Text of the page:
There are several methods to estimate the entropy rate of natural language. These can be largely divided into methods based on human cognitive testing and methods based on machine computation. Estimation via human cognitive testing is mainly conducted by showing a substring of a text to a human examinee and having him or her guess the character to follow the substring. This method was introduced by Shannon [2]. He tested an unmentioned number of examinees with the text of Dumas Malone’s “Jefferson the Virginian” and obtained $h\approx 1.3$ bpc. This method was improved by Cover and King [5] as a sort of gambling. The results with 12 examinees produced an average of $h\approx 1.34$ bpc. Human cognitive testing has the advantage over methods based on machine computations that the estimates of entropy rate converge faster. Unfortunately, such human cognitive testing is costly, so the number of examinees involved is small and the samples are rather short. It is also unclear whether human examinees guess the text characters according to the true probability distribution.

In contrast, today, estimation of the entropy rate can be performed by big data computation. For this paradigm, we can mention the following specific approaches:

- The first approach is to compress the text using a data compression algorithm. Let $R({X}_{1}^{n})$ denote the size in bits of text ${X}_{1}^{n}$ after the compression. Then the code length per unit, $r(n)=R({X}_{1}^{n})/n$, is always larger than the entropy rate [13],$$r(n)\ge h.$$We call $r(n)$ the encoding rate. In our application, we are interested in universal compression methods. A universal text compressor guarantees that the encoding rate converges to the entropy rate, provided that the stochastic process ${X}_{1}^{\infty}$ is stationary and ergodic, i.e., equality$$\underset{n\to \infty}{lim}r(n)=h$$
- The second approach is to estimate the probabilistic language models underlying formula (2). A representative classic work is [6], who reported $h\approx 1.75$ bpc, by estimating the probability of trigrams in the Brown National Corpus.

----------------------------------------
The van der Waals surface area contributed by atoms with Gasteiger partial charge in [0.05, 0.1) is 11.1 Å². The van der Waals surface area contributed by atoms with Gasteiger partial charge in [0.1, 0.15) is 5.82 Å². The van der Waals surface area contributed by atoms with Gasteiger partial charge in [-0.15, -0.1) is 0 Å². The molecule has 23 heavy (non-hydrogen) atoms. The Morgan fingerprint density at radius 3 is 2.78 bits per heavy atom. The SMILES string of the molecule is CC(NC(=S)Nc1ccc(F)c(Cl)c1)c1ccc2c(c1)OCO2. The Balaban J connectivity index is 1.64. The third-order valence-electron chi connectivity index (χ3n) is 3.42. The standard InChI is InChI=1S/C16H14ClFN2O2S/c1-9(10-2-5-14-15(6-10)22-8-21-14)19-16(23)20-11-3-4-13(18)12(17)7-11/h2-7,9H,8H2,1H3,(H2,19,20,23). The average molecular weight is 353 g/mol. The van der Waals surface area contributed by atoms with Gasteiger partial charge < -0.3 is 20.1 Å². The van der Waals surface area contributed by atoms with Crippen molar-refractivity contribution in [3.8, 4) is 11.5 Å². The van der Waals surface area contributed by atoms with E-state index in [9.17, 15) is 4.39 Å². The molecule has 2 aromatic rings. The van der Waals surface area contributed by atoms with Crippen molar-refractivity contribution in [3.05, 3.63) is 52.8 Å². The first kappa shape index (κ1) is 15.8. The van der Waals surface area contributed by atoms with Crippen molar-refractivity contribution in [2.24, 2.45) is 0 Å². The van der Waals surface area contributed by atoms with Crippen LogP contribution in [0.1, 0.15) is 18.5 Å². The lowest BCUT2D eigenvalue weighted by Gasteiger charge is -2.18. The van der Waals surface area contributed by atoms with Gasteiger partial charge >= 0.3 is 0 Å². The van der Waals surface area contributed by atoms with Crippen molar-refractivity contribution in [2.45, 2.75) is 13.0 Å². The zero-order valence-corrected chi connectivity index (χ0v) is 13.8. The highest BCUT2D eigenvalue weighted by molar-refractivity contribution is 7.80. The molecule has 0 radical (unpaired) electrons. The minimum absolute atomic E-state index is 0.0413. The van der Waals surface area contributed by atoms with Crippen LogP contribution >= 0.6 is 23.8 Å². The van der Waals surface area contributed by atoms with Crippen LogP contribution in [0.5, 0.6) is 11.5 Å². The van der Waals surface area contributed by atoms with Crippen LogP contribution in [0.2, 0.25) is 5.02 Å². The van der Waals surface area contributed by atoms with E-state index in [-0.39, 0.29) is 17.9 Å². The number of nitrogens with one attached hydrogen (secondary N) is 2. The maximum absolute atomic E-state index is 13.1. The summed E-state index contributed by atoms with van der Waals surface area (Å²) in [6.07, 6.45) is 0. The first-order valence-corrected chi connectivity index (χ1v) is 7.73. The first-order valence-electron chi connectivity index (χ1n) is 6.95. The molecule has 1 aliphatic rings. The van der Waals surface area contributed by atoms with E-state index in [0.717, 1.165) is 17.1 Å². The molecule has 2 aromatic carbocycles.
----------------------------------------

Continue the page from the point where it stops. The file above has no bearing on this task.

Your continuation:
- Besides that, a bunch of different entropy estimation methods has been proposed in information theory. There are lower bounds of entropy such as the plug-in estimator [15], there are estimators which work under assumption that the process is Markovian [16,17,18], and there are a few other methods such as Context Tree Weighting [15,19].

In the following we will apply the first approach: since our data are very large, we are obliged to use efficient and reliable tools only, so we use some off-the-shelf programs that are thoroughly tested and can manage large scale data efficiently. Among important known universal compressors we can name: the Lempel-Ziv (LZ) code [20], the PPM (Prediction by Partial Match) code [21], and a wide class of grammar-based codes [22], with many particular instances such as Sequitur [23] and NSRPS (Non-Sequential Recursive Pair Substitution) [12,24]. Whereas all these codes are universal, they are not equal—being based on different principles. The LZ code and the grammar-based codes compress texts roughly by detecting repeated substrings and replacing them with shorter identifiers. A proof of universality of the LZ code can be found in [13], whereas the proof of universality of grammar-based codes can be found in [22]. In contrast, the PPM code is an n-gram based language modeling method [21] which applies variable length n-grams and arithmetic coding. The PPM code is guaranteed to be universal when the length of the n-gram is considered up to the length of the maximal repetition of the input text [25,26].